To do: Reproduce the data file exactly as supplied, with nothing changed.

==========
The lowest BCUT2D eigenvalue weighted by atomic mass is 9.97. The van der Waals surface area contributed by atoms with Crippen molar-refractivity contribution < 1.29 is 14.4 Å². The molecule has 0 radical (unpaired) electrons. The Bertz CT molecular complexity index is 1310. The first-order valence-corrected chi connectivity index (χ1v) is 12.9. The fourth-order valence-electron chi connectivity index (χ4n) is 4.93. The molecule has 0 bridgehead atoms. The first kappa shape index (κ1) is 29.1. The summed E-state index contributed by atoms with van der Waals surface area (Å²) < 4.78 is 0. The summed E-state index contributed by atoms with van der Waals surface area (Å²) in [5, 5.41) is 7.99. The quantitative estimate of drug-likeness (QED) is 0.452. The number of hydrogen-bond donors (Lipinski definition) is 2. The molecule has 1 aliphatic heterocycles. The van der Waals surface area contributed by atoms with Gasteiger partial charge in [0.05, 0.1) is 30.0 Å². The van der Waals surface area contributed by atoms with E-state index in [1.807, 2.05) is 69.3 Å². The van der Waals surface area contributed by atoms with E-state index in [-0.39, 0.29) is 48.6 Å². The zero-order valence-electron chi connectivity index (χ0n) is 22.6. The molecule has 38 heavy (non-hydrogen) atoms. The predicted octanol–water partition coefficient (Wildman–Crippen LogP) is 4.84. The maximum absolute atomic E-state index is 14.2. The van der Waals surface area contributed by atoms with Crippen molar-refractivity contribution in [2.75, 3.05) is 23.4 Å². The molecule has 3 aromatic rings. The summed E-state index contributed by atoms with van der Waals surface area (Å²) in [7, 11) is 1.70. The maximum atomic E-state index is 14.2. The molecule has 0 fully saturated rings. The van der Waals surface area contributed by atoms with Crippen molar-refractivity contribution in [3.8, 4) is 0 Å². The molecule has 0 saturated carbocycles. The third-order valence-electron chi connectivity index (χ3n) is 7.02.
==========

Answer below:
The lowest BCUT2D eigenvalue weighted by atomic mass is 9.97. The van der Waals surface area contributed by atoms with Crippen molar-refractivity contribution < 1.29 is 14.4 Å². The molecule has 0 radical (unpaired) electrons. The Bertz CT molecular complexity index is 1310. The first-order valence-corrected chi connectivity index (χ1v) is 12.9. The fourth-order valence-electron chi connectivity index (χ4n) is 4.93. The molecule has 0 bridgehead atoms. The first kappa shape index (κ1) is 29.1. The summed E-state index contributed by atoms with van der Waals surface area (Å²) < 4.78 is 0. The summed E-state index contributed by atoms with van der Waals surface area (Å²) in [5, 5.41) is 7.99. The quantitative estimate of drug-likeness (QED) is 0.452. The number of hydrogen-bond donors (Lipinski definition) is 2. The molecule has 1 aliphatic heterocycles. The van der Waals surface area contributed by atoms with Gasteiger partial charge in [0.05, 0.1) is 30.0 Å². The van der Waals surface area contributed by atoms with E-state index in [1.807, 2.05) is 69.3 Å². The van der Waals surface area contributed by atoms with E-state index in [-0.39, 0.29) is 48.6 Å². The zero-order valence-electron chi connectivity index (χ0n) is 22.6. The molecule has 38 heavy (non-hydrogen) atoms. The predicted octanol–water partition coefficient (Wildman–Crippen LogP) is 4.84. The maximum absolute atomic E-state index is 14.2. The van der Waals surface area contributed by atoms with Crippen molar-refractivity contribution in [2.75, 3.05) is 23.4 Å². The molecule has 3 aromatic rings. The summed E-state index contributed by atoms with van der Waals surface area (Å²) in [7, 11) is 1.70. The maximum atomic E-state index is 14.2. The molecule has 0 fully saturated rings. The van der Waals surface area contributed by atoms with Crippen molar-refractivity contribution in [3.8, 4) is 0 Å². The molecule has 0 saturated carbocycles. The third-order valence-electron chi connectivity index (χ3n) is 7.02.